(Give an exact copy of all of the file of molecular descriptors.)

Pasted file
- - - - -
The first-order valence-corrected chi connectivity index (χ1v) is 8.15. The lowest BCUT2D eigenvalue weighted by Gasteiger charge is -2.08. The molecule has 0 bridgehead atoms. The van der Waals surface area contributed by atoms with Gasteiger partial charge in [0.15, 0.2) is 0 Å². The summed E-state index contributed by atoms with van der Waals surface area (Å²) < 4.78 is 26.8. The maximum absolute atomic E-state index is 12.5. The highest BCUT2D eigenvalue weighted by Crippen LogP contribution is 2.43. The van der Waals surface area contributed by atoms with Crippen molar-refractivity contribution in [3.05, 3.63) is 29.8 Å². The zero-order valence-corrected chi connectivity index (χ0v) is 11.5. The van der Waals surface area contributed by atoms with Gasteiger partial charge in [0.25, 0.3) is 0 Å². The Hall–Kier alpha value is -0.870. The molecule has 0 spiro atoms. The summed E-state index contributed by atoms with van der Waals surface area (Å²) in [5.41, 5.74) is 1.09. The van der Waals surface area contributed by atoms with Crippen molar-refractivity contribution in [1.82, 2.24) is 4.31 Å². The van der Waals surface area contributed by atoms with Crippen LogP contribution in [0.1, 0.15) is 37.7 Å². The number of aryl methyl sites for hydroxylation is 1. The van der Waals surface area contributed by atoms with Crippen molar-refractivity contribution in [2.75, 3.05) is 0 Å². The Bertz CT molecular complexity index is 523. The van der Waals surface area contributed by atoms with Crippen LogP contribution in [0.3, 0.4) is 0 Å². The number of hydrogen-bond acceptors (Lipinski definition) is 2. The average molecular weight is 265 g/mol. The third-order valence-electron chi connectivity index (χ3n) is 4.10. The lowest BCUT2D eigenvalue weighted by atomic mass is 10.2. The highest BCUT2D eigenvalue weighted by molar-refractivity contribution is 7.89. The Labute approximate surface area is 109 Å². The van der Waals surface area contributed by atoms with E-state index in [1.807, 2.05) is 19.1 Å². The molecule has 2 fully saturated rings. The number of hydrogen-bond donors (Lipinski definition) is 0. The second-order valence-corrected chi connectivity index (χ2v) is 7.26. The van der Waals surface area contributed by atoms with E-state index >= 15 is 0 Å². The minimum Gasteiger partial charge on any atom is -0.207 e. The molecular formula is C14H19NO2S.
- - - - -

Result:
The first-order valence-corrected chi connectivity index (χ1v) is 8.15. The lowest BCUT2D eigenvalue weighted by Gasteiger charge is -2.08. The molecule has 0 bridgehead atoms. The van der Waals surface area contributed by atoms with Gasteiger partial charge in [0.15, 0.2) is 0 Å². The summed E-state index contributed by atoms with van der Waals surface area (Å²) < 4.78 is 26.8. The maximum absolute atomic E-state index is 12.5. The highest BCUT2D eigenvalue weighted by Crippen LogP contribution is 2.43. The van der Waals surface area contributed by atoms with Crippen molar-refractivity contribution in [3.05, 3.63) is 29.8 Å². The zero-order valence-corrected chi connectivity index (χ0v) is 11.5. The van der Waals surface area contributed by atoms with Gasteiger partial charge in [0.25, 0.3) is 0 Å². The Hall–Kier alpha value is -0.870. The molecule has 0 spiro atoms. The summed E-state index contributed by atoms with van der Waals surface area (Å²) in [5.41, 5.74) is 1.09. The van der Waals surface area contributed by atoms with Crippen molar-refractivity contribution in [1.82, 2.24) is 4.31 Å². The van der Waals surface area contributed by atoms with Crippen LogP contribution in [0.1, 0.15) is 37.7 Å². The number of aryl methyl sites for hydroxylation is 1. The van der Waals surface area contributed by atoms with Crippen molar-refractivity contribution in [2.75, 3.05) is 0 Å². The Bertz CT molecular complexity index is 523. The van der Waals surface area contributed by atoms with Crippen LogP contribution in [0.3, 0.4) is 0 Å². The number of hydrogen-bond acceptors (Lipinski definition) is 2. The average molecular weight is 265 g/mol. The third-order valence-electron chi connectivity index (χ3n) is 4.10. The lowest BCUT2D eigenvalue weighted by atomic mass is 10.2. The highest BCUT2D eigenvalue weighted by molar-refractivity contribution is 7.89. The Labute approximate surface area is 109 Å². The van der Waals surface area contributed by atoms with E-state index in [1.807, 2.05) is 19.1 Å². The molecule has 2 fully saturated rings. The number of hydrogen-bond donors (Lipinski definition) is 0. The second-order valence-corrected chi connectivity index (χ2v) is 7.26. The van der Waals surface area contributed by atoms with E-state index >= 15 is 0 Å². The minimum Gasteiger partial charge on any atom is -0.207 e. The molecular formula is C14H19NO2S.